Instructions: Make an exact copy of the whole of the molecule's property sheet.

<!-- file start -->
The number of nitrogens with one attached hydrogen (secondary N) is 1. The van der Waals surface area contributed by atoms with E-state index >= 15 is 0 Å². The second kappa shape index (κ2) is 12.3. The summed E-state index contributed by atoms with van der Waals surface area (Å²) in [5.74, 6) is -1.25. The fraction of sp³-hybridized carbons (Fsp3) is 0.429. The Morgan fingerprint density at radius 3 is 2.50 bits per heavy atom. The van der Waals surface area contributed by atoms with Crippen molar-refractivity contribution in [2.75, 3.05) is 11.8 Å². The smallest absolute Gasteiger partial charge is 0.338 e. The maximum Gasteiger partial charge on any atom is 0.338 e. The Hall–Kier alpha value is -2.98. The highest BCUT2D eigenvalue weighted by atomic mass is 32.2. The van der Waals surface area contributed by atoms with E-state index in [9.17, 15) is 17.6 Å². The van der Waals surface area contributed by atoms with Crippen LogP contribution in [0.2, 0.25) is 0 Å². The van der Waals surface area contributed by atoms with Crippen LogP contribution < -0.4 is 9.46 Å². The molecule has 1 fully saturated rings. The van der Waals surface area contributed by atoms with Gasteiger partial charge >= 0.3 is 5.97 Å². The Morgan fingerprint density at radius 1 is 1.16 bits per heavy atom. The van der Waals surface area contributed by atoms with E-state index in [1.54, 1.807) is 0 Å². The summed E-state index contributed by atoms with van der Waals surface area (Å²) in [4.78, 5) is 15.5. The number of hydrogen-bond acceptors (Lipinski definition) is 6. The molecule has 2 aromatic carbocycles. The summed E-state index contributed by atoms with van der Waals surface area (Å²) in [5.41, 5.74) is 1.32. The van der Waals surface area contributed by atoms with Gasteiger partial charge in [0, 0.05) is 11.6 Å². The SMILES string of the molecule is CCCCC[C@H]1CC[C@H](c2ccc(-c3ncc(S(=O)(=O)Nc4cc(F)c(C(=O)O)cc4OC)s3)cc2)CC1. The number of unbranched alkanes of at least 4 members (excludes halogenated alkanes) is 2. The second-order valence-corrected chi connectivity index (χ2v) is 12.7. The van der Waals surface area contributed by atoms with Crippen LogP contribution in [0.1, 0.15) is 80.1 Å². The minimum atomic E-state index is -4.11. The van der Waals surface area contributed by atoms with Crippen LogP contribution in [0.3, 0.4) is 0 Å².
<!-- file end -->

The number of nitrogens with one attached hydrogen (secondary N) is 1. The van der Waals surface area contributed by atoms with E-state index >= 15 is 0 Å². The second kappa shape index (κ2) is 12.3. The summed E-state index contributed by atoms with van der Waals surface area (Å²) in [5.74, 6) is -1.25. The fraction of sp³-hybridized carbons (Fsp3) is 0.429. The Morgan fingerprint density at radius 3 is 2.50 bits per heavy atom. The van der Waals surface area contributed by atoms with Crippen molar-refractivity contribution in [2.75, 3.05) is 11.8 Å². The smallest absolute Gasteiger partial charge is 0.338 e. The maximum Gasteiger partial charge on any atom is 0.338 e. The Hall–Kier alpha value is -2.98. The highest BCUT2D eigenvalue weighted by atomic mass is 32.2. The van der Waals surface area contributed by atoms with E-state index in [9.17, 15) is 17.6 Å². The van der Waals surface area contributed by atoms with Crippen LogP contribution in [0.2, 0.25) is 0 Å². The van der Waals surface area contributed by atoms with Crippen LogP contribution < -0.4 is 9.46 Å². The molecule has 1 fully saturated rings. The van der Waals surface area contributed by atoms with Gasteiger partial charge >= 0.3 is 5.97 Å². The Morgan fingerprint density at radius 1 is 1.16 bits per heavy atom. The van der Waals surface area contributed by atoms with E-state index in [1.54, 1.807) is 0 Å². The summed E-state index contributed by atoms with van der Waals surface area (Å²) in [4.78, 5) is 15.5. The number of hydrogen-bond acceptors (Lipinski definition) is 6. The molecule has 2 aromatic carbocycles. The summed E-state index contributed by atoms with van der Waals surface area (Å²) in [5.41, 5.74) is 1.32. The van der Waals surface area contributed by atoms with Gasteiger partial charge in [0, 0.05) is 11.6 Å². The SMILES string of the molecule is CCCCC[C@H]1CC[C@H](c2ccc(-c3ncc(S(=O)(=O)Nc4cc(F)c(C(=O)O)cc4OC)s3)cc2)CC1. The number of unbranched alkanes of at least 4 members (excludes halogenated alkanes) is 2. The second-order valence-corrected chi connectivity index (χ2v) is 12.7. The van der Waals surface area contributed by atoms with Crippen LogP contribution in [0.1, 0.15) is 80.1 Å². The minimum atomic E-state index is -4.11. The van der Waals surface area contributed by atoms with Crippen LogP contribution in [0.3, 0.4) is 0 Å².